Early Modern English or Early New English (sometimes abbreviated EModE, EMnE, or EME) is the stage of the English language from the beginning of the Tudor period to the English Interregnum and Restoration, or from the transition from Middle English, in the late 15th century, to the transition to Modern English, in the mid-to-late 17th century. Before and after the accession of James I to the English throne in 1603, the emerging English standard began to influence the spoken and written Middle Scots of Scotland. The grammatical and orthographical conventions of literary English in the late 16th century and the 17th century are still very influential on modern Standard English. Most modern readers of English can understand texts written in the late phase of Early Modern English, such as the King James Bible and the works of William Shakespeare, and they have greatly influenced Modern English. Texts from the earlier phase of Early Modern English, such as the late-15th century ''Le Morte d'Arthur'' (1485) and the mid-16th century ''Gorboduc'' (1561), may present more difficulties but are still obviously closer to Modern English grammar, lexicon, and phonology than are 14th-century Middle English texts, such as the works of Geoffrey Chaucer.


English Renaissance

Transition from Middle English

The change from Middle English to Early Modern English was not just a matter of changes of vocabulary or pronunciation; a new era in the history of English was beginning. An era of linguistic change in a language with large variations in dialect was replaced by a new era of a more standardised language, with a richer lexicon and an established (and lasting) literature. *1476 – William Caxton starts printing in Westminster; however, the language that he uses reflects the variety of styles and dialects used by the authors who originally wrote the material.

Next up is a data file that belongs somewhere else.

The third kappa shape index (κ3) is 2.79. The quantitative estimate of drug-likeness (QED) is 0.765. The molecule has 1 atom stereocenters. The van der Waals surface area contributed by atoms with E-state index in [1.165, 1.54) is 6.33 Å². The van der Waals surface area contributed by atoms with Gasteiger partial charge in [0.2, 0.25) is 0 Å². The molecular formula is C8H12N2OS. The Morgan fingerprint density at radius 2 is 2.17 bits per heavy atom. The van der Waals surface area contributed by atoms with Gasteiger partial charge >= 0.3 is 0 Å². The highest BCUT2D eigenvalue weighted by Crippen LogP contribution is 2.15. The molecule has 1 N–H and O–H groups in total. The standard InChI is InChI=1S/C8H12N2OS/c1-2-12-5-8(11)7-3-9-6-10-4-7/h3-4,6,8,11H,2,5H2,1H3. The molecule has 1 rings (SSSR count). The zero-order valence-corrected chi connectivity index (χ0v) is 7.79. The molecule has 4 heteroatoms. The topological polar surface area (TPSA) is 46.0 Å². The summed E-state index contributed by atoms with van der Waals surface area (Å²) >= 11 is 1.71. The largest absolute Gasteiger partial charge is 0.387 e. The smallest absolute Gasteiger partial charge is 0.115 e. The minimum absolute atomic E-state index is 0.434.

=Tudor period (1485–1603)

= *1485 – Caxton publishes Thomas Malory's ''Le Morte d'Arthur'', the first print bestseller in English. Malory's language, while archaic in some respects, is clearly Early Modern and is possibly a Yorkshire or Midlands dialect. *1491 or 1492 – Richard Pynson starts printing in London; his style tends to prefer Chancery Standard, the form of English used by the government.

Henry VIII

* – Pynson becomes the King's official printer. *From 1525 – Publication of William Tyndale's Bible translation, which was initially banned. *1539 – Publication of the ''Great Bible'', the first officially-authorised Bible in English. Edited by Myles Coverdale, it is largely from the work of Tyndale. It is read to congregations regularly in churches, which familiarises much of the population of England with a standard form of the language. *1549 – Publication of the first ''Book of Common Prayer'' in English, under the supervision of Thomas Cranmer (revised 1552 and 1662), which standardises much of the wording of church services. Some have argued that since attendance at prayer book services was required by law for many years, the repetitive use of its language helped to standardise Modern English even more than the ''King James Bible'' (1611) did. *1557 – Publication of ''Tottel's Miscellany''.

Elizabethan English

;Elizabethan era (1558–1603) *1582 – The Rheims and Douai Bible is completed, and the New Testament is released in Rheims, France, in 1582. It is the first complete English translation of the Bible that is officially sponsored and carried out by the Catholic Church (earlier translations into English, especially of the Psalms and Gospels existed as far back as the 9th century, but it is the first Catholic English translation of the full Bible). Though the Old Testament is ready complete, it is not published until 1609–1610, when it is released in two volumes. While it does not make a large impact on the English language at large, it certainly plays a role in the development of English, especially in the world's heavily-Catholic English-speaking areas. *Christopher Marlowe, *1592 – ''The Spanish Tragedy'' by Thomas Kyd *c. 1590 to c. 1612 – Shakespeare's plays written.

17th century

Jacobean and Caroline eras

=Jacobean era (1603–1625)